These dispute settlements allow private companies to sue national governments for damages or “lost profits” if their plans for moving to Mexico don’t go as planned due to regulation, government seizures, are any restriction on moneymaking. This radically reduces the risk typically associated with a company moving to a foreign nation. When companies know they can sue for any money lost on a large foreign investment, they have little reason to hesitate in their decision to take business out of America, where profits aren’t federally insured. Jarden Bernstein and Lori Wallach of Public Citizen write:

The ISDS regime and the broad, vague investor rights it enforces must be recognized as a massive risk shift from powerful, deep-pocketed corporate interests onto the rest of us. There is no way it could withstand a balanced cost/benefit analysis. The simple solution is for multinational firms to stop externalizing the costs of these risks and finally internalize them.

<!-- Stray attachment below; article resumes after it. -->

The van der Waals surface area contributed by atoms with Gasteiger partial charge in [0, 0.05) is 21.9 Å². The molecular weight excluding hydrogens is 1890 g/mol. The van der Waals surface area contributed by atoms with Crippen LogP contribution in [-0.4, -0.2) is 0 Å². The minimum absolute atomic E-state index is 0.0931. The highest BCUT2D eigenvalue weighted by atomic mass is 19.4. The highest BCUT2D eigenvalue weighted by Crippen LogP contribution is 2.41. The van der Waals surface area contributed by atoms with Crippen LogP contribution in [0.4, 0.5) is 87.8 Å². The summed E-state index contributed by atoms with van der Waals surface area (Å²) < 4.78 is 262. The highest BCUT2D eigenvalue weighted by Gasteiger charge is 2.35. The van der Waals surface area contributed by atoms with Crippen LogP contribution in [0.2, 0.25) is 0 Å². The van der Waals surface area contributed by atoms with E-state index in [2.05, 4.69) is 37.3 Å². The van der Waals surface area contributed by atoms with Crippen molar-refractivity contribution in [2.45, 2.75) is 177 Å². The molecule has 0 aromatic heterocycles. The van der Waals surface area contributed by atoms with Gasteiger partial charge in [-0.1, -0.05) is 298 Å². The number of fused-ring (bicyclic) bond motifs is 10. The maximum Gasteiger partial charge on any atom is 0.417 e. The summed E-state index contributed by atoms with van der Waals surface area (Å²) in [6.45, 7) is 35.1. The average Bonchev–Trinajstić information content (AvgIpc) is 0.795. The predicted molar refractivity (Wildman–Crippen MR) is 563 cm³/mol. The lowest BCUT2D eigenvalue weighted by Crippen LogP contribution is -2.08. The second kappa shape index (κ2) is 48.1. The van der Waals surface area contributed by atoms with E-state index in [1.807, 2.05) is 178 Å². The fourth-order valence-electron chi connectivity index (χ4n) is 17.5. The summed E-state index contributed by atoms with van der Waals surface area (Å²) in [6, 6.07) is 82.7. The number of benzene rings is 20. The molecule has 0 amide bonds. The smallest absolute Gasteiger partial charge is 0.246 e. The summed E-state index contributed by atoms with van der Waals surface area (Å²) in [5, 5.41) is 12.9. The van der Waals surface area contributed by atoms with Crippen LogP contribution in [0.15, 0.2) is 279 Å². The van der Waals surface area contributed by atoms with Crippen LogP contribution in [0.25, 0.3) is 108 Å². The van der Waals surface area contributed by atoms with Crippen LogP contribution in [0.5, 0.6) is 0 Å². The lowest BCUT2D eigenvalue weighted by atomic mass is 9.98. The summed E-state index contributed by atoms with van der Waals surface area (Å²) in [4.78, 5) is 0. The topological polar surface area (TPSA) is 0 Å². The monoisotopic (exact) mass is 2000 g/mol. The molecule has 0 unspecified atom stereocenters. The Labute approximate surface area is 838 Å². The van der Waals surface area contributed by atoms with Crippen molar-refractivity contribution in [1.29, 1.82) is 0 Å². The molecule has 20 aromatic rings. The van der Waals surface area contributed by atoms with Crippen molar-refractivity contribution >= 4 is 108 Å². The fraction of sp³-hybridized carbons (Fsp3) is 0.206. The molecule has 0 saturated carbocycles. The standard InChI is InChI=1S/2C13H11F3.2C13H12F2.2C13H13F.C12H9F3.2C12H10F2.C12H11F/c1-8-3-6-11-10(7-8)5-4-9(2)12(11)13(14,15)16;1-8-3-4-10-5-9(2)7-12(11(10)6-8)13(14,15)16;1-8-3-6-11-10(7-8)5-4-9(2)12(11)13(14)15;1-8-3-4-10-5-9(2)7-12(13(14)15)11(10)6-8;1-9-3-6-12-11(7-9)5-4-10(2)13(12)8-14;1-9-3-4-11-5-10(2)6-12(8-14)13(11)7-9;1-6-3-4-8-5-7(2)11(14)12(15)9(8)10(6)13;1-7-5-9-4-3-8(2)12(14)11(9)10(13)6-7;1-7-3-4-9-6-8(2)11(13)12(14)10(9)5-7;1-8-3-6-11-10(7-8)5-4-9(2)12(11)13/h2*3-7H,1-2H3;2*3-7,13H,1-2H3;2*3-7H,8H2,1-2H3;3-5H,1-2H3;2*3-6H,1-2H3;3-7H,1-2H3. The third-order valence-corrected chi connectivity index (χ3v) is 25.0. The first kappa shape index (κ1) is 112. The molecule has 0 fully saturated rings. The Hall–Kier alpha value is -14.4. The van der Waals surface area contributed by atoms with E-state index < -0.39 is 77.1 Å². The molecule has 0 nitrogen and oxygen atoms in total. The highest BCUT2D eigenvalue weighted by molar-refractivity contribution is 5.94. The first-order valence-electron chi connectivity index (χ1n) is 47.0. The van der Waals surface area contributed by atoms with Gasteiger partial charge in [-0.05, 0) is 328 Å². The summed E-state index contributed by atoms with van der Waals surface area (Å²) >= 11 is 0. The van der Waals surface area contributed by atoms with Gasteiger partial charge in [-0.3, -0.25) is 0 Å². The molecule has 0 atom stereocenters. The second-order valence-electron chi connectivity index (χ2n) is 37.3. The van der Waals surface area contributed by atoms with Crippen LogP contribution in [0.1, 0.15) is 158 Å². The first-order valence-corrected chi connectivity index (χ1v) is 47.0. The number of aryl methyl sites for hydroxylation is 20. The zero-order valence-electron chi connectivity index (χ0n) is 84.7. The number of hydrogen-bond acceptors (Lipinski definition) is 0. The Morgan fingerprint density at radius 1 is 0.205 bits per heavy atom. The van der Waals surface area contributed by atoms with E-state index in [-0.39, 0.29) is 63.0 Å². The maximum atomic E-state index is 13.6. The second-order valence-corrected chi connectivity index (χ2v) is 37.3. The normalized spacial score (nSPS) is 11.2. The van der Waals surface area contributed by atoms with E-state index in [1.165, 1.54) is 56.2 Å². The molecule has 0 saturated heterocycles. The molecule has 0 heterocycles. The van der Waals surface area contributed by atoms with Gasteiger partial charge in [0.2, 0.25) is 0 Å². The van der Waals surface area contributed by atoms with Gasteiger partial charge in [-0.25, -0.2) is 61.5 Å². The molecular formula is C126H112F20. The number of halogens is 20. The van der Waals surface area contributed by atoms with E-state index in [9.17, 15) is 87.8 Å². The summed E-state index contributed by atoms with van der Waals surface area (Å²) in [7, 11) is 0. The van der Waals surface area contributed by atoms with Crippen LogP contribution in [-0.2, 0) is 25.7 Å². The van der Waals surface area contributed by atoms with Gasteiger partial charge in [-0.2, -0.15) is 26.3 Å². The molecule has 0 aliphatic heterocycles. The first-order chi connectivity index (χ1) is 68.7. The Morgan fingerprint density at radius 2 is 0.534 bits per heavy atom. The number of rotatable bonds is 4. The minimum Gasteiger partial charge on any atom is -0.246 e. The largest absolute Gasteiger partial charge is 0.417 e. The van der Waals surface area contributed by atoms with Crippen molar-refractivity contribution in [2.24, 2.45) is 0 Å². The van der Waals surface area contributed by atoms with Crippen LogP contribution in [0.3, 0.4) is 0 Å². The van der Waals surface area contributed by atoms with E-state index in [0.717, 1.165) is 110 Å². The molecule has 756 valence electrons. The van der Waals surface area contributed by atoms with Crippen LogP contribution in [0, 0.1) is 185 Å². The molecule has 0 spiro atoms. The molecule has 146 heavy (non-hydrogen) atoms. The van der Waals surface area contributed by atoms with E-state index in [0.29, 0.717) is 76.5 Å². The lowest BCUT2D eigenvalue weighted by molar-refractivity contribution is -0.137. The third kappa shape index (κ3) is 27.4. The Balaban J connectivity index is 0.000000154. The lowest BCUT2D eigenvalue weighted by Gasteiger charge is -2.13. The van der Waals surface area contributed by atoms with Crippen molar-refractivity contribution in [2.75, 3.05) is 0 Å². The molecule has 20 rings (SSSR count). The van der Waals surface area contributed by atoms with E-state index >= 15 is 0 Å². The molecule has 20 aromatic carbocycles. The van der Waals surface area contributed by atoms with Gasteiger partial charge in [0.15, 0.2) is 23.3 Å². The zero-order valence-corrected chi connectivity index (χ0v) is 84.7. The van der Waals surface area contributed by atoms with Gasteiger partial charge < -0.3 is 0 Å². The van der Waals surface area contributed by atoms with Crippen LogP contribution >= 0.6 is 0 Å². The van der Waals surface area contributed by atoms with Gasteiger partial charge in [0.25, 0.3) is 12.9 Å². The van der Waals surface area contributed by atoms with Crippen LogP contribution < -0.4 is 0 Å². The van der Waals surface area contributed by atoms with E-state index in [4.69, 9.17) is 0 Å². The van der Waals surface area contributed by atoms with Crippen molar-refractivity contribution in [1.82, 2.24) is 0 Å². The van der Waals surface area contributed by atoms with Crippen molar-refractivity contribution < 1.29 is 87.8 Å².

Companies have taken advantage of this; suits claiming over $13 billion dollars have been filed in ISDS courts. Stiglitz rightly states: “Meanwhile, those harmed by the actions of the foreign firms…do not have comparable protections of appealing to an international tribunal and receiving compensation.” Economist Dean Baker writes:

A major part of NAFTA was the investment chapter that puts in place safeguards to ensure U.S. companies that Mexico’s government will not confiscate their factories or restrict their ability to take profits out of the country.

This made it easier for companies like General Motors to set up assembly plants in Mexico and ship the finished cars back to the United States. This was good news for General Motors’ efforts to boost profits. It was not good news to the autoworkers in the United States who lost jobs or were threatened with job loss if they did not accept pay cuts and other concessions.